Neither Louisville nor Houston control their own destinies in terms of making a trip to a BCS bowl. They both need the American Athletic Conference leader to stumble, and neither can afford a loss in Saturday night's matchup.
The 19th-ranked Cardinals (8-1, 4-1) will be playing at home for the first time in 29 days, when they suffered their lone loss, a 38-35 defeat to conference-leading Central Florida on Oct. 18.
They've since bounced back with road victories over South Florida and Connecticut by a combined 65-13 margin, but are locked in a three-way tie for second place with Cincinnati and Houston (7-2, 4-1) behind the Knights.
Teddy Bridgewater will be looking to bounce back from what was a subpar performance by his standards in a 31-10 win over Connecticut last Friday. He was 21 of 37 for 288 yards and a TD, marking the 21st straight game in which he's thrown a pass for a score.
"I'm pretty tough on my performances and everything," said Bridgewater, whose 182.9 passer rating ranks fourth in the FBS. "I do kind of critique myself in a certain way. But, any day that you can get a win, that's what it's all about."
Bridgewater, whose 71.4 completion percentage is sixth-best in the country, was picked off for just the third time while posting his lowest completion percentage of the season, though he was plagued by numerous drops from his receivers.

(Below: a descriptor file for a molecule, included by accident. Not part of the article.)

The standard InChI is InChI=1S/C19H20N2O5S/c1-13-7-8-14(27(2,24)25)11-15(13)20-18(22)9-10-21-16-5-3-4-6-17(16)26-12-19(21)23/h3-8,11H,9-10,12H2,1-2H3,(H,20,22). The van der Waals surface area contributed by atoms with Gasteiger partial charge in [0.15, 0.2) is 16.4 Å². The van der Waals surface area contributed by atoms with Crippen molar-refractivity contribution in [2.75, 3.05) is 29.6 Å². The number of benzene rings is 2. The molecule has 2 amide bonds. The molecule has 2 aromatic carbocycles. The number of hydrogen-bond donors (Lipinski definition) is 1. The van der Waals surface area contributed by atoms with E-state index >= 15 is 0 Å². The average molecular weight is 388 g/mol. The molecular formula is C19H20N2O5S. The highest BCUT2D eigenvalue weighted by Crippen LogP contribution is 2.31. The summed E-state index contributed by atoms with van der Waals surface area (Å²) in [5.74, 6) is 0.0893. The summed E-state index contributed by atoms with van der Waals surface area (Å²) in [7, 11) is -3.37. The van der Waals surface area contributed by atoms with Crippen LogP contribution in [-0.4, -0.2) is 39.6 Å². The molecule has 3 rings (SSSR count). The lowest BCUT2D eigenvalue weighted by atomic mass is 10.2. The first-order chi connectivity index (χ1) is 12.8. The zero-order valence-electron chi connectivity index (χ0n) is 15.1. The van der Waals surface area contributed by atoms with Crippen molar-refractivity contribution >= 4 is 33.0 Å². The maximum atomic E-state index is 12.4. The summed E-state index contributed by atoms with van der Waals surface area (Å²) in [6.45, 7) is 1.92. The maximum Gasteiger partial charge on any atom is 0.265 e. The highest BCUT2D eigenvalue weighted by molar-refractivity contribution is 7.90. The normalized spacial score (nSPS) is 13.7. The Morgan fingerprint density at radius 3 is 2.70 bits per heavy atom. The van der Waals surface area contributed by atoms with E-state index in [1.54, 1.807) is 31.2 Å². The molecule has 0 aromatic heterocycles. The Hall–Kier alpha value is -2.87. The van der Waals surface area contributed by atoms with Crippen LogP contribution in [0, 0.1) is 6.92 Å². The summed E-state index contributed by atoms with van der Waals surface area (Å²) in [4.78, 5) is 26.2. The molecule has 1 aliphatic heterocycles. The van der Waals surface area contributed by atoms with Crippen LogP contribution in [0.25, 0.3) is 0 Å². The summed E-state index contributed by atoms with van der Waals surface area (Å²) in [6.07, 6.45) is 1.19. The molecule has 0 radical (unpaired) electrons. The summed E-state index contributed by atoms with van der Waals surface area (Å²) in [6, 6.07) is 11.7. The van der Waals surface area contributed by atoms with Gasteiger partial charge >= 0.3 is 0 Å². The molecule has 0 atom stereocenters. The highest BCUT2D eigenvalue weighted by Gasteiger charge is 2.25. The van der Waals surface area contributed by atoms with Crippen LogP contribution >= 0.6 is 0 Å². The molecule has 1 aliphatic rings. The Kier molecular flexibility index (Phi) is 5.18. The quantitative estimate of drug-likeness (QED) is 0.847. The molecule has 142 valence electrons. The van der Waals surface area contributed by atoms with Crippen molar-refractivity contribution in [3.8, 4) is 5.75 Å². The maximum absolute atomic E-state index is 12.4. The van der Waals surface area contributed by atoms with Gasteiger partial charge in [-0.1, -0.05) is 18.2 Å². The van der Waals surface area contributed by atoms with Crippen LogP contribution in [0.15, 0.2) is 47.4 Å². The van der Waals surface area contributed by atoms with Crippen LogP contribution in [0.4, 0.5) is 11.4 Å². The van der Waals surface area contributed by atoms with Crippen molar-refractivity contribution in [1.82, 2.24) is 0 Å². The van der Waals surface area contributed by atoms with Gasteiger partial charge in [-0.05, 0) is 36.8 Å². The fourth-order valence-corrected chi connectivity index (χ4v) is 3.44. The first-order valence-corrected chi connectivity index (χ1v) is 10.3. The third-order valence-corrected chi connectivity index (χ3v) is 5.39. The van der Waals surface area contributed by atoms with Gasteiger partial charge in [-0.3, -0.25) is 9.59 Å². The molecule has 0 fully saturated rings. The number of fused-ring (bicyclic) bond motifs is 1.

"That's meaningful to me," said the junior, who is six passing TDs shy of the single-season school record of 30 set by Brian Brohm in 2007. "That's one thing, I strive to be one of the top passers in the nation in the decision-making category. I still have three or four games left, so those things can go back up."
The 369 yards of offense against the Huskies was the lowest total this year for Louisville, which ranks 18th in the nation in scoring at 38.4 points per game and 21st in total offense with an average of 481.2 yards.
The Cougars, who represent another one of the nation's top 20 scoring offenses with 38.1 points per contest, were held in check in a 19-14 road loss to Central Florida on Saturday. The 14 points were their fewest since a 41-7 loss to Tulsa on Nov. 10, 2012, and freshman quarterback John O'Korn recorded a season-low passer rating of 92.8 while being picked off twice.
Those were their only two turnovers, however, as Houston also forced three by the Knights.
"Normally, when you win the turnover margin you win the game," coach Tony Levine said.
Houston and Louisville have both been successful largely because of turnover margin, with the Cougars first in the country with a plus-21 margin while the Cardinals are at third at plus-14.
"The thing that Houston does is force turnovers and they strip balls," Louisville coach Charlie Strong told the team's official website. "You see people drive the ball on them and they get down in the red zone and they tighten down their coverage. They force them into throws and they end up coming away with some good interceptions. Then, around that tackle, there is always someone running up and trying to strip the ball. That is how they create the turnovers."
Though most of the attention on Louisville focuses on Bridgewater, the Cardinals are tied with Alabama for the best scoring defense in the country, limiting opponents to 10.6 points per game.
This marks the first matchup since Louisville's 65-27 victory at Houston in 2004, evening the all-time series at seven wins apiece.